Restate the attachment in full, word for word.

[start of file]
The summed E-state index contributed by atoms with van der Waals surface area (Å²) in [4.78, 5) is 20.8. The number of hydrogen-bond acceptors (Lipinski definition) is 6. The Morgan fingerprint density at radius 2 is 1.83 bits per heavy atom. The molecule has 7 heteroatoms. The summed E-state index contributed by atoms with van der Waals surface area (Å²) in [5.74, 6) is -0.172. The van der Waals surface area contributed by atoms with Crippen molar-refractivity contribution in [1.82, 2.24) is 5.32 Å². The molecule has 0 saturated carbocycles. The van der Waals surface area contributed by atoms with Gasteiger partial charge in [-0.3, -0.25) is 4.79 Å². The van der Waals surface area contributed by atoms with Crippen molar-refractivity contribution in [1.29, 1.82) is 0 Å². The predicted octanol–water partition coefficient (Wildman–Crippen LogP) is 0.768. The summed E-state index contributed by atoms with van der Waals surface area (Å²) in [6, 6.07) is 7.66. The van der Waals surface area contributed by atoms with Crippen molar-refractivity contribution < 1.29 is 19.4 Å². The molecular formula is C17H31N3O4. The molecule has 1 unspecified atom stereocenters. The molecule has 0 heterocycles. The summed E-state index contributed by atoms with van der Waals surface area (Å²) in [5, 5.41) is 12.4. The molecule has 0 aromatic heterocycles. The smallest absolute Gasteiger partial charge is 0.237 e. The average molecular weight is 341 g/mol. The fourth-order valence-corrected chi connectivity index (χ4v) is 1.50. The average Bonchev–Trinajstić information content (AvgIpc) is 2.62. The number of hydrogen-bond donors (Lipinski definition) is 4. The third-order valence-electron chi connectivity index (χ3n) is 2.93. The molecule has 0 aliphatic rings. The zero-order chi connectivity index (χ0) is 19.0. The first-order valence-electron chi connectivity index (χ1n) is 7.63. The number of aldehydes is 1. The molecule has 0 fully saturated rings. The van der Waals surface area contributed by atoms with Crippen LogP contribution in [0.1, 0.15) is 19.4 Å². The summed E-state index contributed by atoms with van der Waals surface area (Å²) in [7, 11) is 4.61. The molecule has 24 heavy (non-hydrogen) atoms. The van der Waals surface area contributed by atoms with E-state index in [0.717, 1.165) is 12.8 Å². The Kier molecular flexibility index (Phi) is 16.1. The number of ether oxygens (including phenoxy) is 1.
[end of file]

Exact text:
The summed E-state index contributed by atoms with van der Waals surface area (Å²) in [4.78, 5) is 20.8. The number of hydrogen-bond acceptors (Lipinski definition) is 6. The Morgan fingerprint density at radius 2 is 1.83 bits per heavy atom. The molecule has 7 heteroatoms. The summed E-state index contributed by atoms with van der Waals surface area (Å²) in [5.74, 6) is -0.172. The van der Waals surface area contributed by atoms with Crippen molar-refractivity contribution in [1.82, 2.24) is 5.32 Å². The molecule has 0 saturated carbocycles. The van der Waals surface area contributed by atoms with Gasteiger partial charge in [-0.3, -0.25) is 4.79 Å². The van der Waals surface area contributed by atoms with Crippen molar-refractivity contribution in [1.29, 1.82) is 0 Å². The predicted octanol–water partition coefficient (Wildman–Crippen LogP) is 0.768. The summed E-state index contributed by atoms with van der Waals surface area (Å²) in [6, 6.07) is 7.66. The van der Waals surface area contributed by atoms with Crippen molar-refractivity contribution < 1.29 is 19.4 Å². The molecular formula is C17H31N3O4. The molecule has 1 unspecified atom stereocenters. The molecule has 0 heterocycles. The summed E-state index contributed by atoms with van der Waals surface area (Å²) in [5, 5.41) is 12.4. The molecule has 0 aromatic heterocycles. The smallest absolute Gasteiger partial charge is 0.237 e. The average molecular weight is 341 g/mol. The fourth-order valence-corrected chi connectivity index (χ4v) is 1.50. The average Bonchev–Trinajstić information content (AvgIpc) is 2.62. The number of hydrogen-bond donors (Lipinski definition) is 4. The third-order valence-electron chi connectivity index (χ3n) is 2.93. The molecule has 0 aliphatic rings. The zero-order chi connectivity index (χ0) is 19.0. The first-order valence-electron chi connectivity index (χ1n) is 7.63. The number of aldehydes is 1. The molecule has 0 fully saturated rings. The van der Waals surface area contributed by atoms with Crippen LogP contribution in [0.1, 0.15) is 19.4 Å². The summed E-state index contributed by atoms with van der Waals surface area (Å²) in [7, 11) is 4.61. The molecule has 24 heavy (non-hydrogen) atoms. The van der Waals surface area contributed by atoms with E-state index in [0.717, 1.165) is 12.8 Å². The Kier molecular flexibility index (Phi) is 16.1. The number of ether oxygens (including phenoxy) is 1.